Suicide rates for young black children have nearly doubled over the last two decades, even as rates for white children in the same age group have declined.
That statistic is more disturbing with understanding that, historically, suicide rates in the black community have been significantly lower. In other words, this marks the first time that suicide rates among blacks of any age group have exceeded those of white counterparts.
The realization was an exceptionally bitter pill for Linda Topinka, a Cedar Rapids licensed social worker who also is a founding member of the African American Family Preservation and Resource Committee. The group formed in 2006, primarily to address racial disparities in social welfare organizations and foster care, but has since expanded its focus in Linn County. She serves as the organization’s outreach coordinator.
Topinka read the study findings in a recent issue of JAMA Pediatrics, a medical journal that offers peer-reviewed research.
“I was shocked and horrified and, actually, so were the researchers who reported the findings,” she said. “Because this was so unusual, they questioned their results, holding off on publishing until everything had been reconsidered. And, yes, they found, this is really happening.”
The study tracked suicides among children age 5 to 11 from 1993 to 2012. During this time, the suicide rate of black boys rose from 1.78 to 3.47 per million, while suicides for white boys dropped from 1.96 to 1.31 per million.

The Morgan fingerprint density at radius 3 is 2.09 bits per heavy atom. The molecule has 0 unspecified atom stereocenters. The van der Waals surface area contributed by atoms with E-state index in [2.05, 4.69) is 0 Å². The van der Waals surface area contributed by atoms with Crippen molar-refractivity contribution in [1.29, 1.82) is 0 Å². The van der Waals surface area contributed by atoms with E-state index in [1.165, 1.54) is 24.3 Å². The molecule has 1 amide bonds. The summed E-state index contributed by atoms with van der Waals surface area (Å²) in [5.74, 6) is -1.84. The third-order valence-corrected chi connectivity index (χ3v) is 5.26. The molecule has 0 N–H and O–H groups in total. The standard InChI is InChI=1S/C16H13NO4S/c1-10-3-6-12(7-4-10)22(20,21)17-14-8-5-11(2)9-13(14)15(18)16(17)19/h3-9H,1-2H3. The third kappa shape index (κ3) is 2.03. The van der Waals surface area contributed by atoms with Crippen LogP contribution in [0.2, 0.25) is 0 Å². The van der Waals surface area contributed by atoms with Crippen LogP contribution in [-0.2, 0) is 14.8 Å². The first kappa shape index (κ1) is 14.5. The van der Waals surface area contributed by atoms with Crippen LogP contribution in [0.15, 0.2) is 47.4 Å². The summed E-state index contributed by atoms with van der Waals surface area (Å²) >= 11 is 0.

Rate of suicide among black girls is also rising, increasing from .68 to 1.23 per million. Rates for white girls experienced a tiny decline from .25 to .24 per million.
The third leading cause of death for young black males is suicide.
The results for male children were shocking enough for researchers to spend an additional year gathering and reviewing data before releasing their findings. No matter the statistics, the heartbreak of suicide is the continued questioning of those left behind. Would another day or week offered a different perspective, new interests and continued life?
“We have had instances of suicide in our community, and we have grieved those lives,” Topinka said. “But we still haven’t talked about it.”
Many people continue to fear open discussions of suicide due to “Werther-effect,” a yet-to-be proven theory that media coverage of suicide leads to more suicide, which was named after a 1774 novel by J.W. Von Goethe.
Hopefully, this will change on June 18. The AAFPRC is hosting “Real Talk, a Community Conversation” at Jane Boyd Community House. Beginning at 5:30 p.m., the discussion is aimed at addressing trauma and removing the stigma of mental health in the black community.
While the focus will be on the black community, Topinka hopes participation isn’t.
“I’d like to see young people in attendance,” she said. “I hope to see teachers and foster parents, regardless of their race, participating. I think this will be a valuable discussion for everyone, and we simply must begin talking so that we can turn these statistics around.”
This column by Lynda Waddington originally published in The Gazette on June 13, 2015. Photo credit: Lauren Coffey & Cliff Jette/The Gazette